A further significant drop in the number of COVID-19 related deaths has been revealed in the latest weekly figures published by the ONS.
The number of COVID-19 related deaths fell by more than a third, to 705 in England and Wales, in the week ending 29 May, from 1,090 in the prior week. The decline follows a similar drop of more than a third last week and marks the fifth consecutive weekly fall since the peak of the crisis at the end of April.
Cumulative deaths involving COVID-19 amounted to 12,828 in the week up to 29 May in England, with an additional 626 fatalities in Wales.
The CQC, meanwhile, said there were 11,614 death notifications involving COVID-19 between 10 April and 5 June, of which 424 occurred in the week up to 5 June.
The Care Inspectorate Wales recorded 486 deaths involving COVID-19 in care homes between 17 March and 5 June, of which 24 occurred in the week up to June.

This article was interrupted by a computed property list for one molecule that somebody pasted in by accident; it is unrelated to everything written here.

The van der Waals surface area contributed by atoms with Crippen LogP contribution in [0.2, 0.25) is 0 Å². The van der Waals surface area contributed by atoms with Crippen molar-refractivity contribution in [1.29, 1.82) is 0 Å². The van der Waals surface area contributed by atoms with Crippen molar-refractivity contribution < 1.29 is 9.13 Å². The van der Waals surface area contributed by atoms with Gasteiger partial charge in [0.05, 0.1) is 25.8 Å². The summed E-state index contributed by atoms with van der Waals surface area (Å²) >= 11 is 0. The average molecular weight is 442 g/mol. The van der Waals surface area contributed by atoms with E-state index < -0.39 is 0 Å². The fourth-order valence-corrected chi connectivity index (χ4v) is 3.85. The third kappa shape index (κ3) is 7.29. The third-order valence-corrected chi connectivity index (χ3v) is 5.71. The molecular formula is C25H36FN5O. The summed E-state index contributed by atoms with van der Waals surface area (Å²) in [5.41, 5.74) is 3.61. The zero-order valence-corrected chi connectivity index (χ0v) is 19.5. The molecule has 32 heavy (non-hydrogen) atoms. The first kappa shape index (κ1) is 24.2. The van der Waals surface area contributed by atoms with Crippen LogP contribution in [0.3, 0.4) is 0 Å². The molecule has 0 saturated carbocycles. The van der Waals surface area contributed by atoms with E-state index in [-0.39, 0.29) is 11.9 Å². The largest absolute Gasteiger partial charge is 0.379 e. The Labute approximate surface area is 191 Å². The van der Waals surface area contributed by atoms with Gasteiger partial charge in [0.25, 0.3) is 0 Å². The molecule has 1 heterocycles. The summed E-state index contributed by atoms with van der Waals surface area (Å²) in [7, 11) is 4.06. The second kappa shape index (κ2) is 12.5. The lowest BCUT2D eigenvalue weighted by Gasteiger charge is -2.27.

Noting that the pandemic was “now on the wane”, LaingBuisson chair William Laing chair has predicted there will be virtually no COVID-related deaths by the end of this month.
In his latest analysis, Williams also projected that COVID-19 related care home deaths will be around 34,000 by the end of this month, 57% of the expected 59,000 total in England.
William said care homes had suffered “collateral damage” as an unintended consequence of the decision on March 19 to clear hospital beds and focus on COVID-19.
He said the absence of normal medical care for care homes and a lack of PPE during the height of the crisis was a scandal that was just emerging.
His analysis predicts care home occupancy will have dropped by 11%, or 34,000, below its pre-COVID baseline to 280,000 by the end of June.
William said: “The whole sector, already in a fragile state in less affluent areas from a decade of austerity, will be under intense financial pressure in the coming months, not only from added costs but also from loss of income as a result of reduced occupancy.”
The LaingBuisson chair said the sector will be looking for “substantially more financial support from the government than is on the table now, as well as more effective distribution of the money that has been allocated”.